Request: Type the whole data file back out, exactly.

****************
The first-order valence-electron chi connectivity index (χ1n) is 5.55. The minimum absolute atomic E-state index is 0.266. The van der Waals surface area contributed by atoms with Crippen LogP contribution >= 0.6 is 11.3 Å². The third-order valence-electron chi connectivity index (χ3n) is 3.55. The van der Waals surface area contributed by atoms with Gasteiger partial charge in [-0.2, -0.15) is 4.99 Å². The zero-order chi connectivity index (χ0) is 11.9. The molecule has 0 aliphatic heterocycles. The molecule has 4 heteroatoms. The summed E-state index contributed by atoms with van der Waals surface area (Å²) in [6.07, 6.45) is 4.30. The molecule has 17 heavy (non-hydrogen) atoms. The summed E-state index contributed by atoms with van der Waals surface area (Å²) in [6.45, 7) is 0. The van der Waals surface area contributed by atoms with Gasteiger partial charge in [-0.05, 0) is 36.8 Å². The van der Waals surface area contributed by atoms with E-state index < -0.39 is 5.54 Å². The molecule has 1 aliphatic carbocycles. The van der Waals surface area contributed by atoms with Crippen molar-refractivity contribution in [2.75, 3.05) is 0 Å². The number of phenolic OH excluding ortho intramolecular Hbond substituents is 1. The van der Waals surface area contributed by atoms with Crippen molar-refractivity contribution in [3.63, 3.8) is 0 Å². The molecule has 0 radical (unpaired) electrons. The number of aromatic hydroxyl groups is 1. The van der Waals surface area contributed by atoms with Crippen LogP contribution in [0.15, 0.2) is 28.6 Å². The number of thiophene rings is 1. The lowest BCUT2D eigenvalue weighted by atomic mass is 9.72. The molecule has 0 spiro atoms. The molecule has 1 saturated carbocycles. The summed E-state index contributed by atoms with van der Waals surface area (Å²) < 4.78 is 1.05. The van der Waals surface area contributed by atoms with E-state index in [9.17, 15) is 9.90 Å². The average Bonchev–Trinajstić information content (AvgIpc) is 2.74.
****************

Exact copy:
The first-order valence-electron chi connectivity index (χ1n) is 5.55. The minimum absolute atomic E-state index is 0.266. The van der Waals surface area contributed by atoms with Crippen LogP contribution >= 0.6 is 11.3 Å². The third-order valence-electron chi connectivity index (χ3n) is 3.55. The van der Waals surface area contributed by atoms with Gasteiger partial charge in [-0.2, -0.15) is 4.99 Å². The zero-order chi connectivity index (χ0) is 11.9. The molecule has 0 aliphatic heterocycles. The molecule has 4 heteroatoms. The summed E-state index contributed by atoms with van der Waals surface area (Å²) in [6.07, 6.45) is 4.30. The molecule has 17 heavy (non-hydrogen) atoms. The summed E-state index contributed by atoms with van der Waals surface area (Å²) in [6.45, 7) is 0. The van der Waals surface area contributed by atoms with Gasteiger partial charge in [-0.05, 0) is 36.8 Å². The van der Waals surface area contributed by atoms with E-state index < -0.39 is 5.54 Å². The molecule has 1 aliphatic carbocycles. The van der Waals surface area contributed by atoms with Crippen molar-refractivity contribution in [2.75, 3.05) is 0 Å². The number of phenolic OH excluding ortho intramolecular Hbond substituents is 1. The van der Waals surface area contributed by atoms with Crippen molar-refractivity contribution in [3.63, 3.8) is 0 Å². The molecule has 0 radical (unpaired) electrons. The number of aromatic hydroxyl groups is 1. The van der Waals surface area contributed by atoms with Crippen LogP contribution in [0.15, 0.2) is 28.6 Å². The number of thiophene rings is 1. The lowest BCUT2D eigenvalue weighted by atomic mass is 9.72. The molecule has 0 spiro atoms. The molecule has 1 saturated carbocycles. The summed E-state index contributed by atoms with van der Waals surface area (Å²) < 4.78 is 1.05. The van der Waals surface area contributed by atoms with E-state index in [9.17, 15) is 9.90 Å². The average Bonchev–Trinajstić information content (AvgIpc) is 2.74.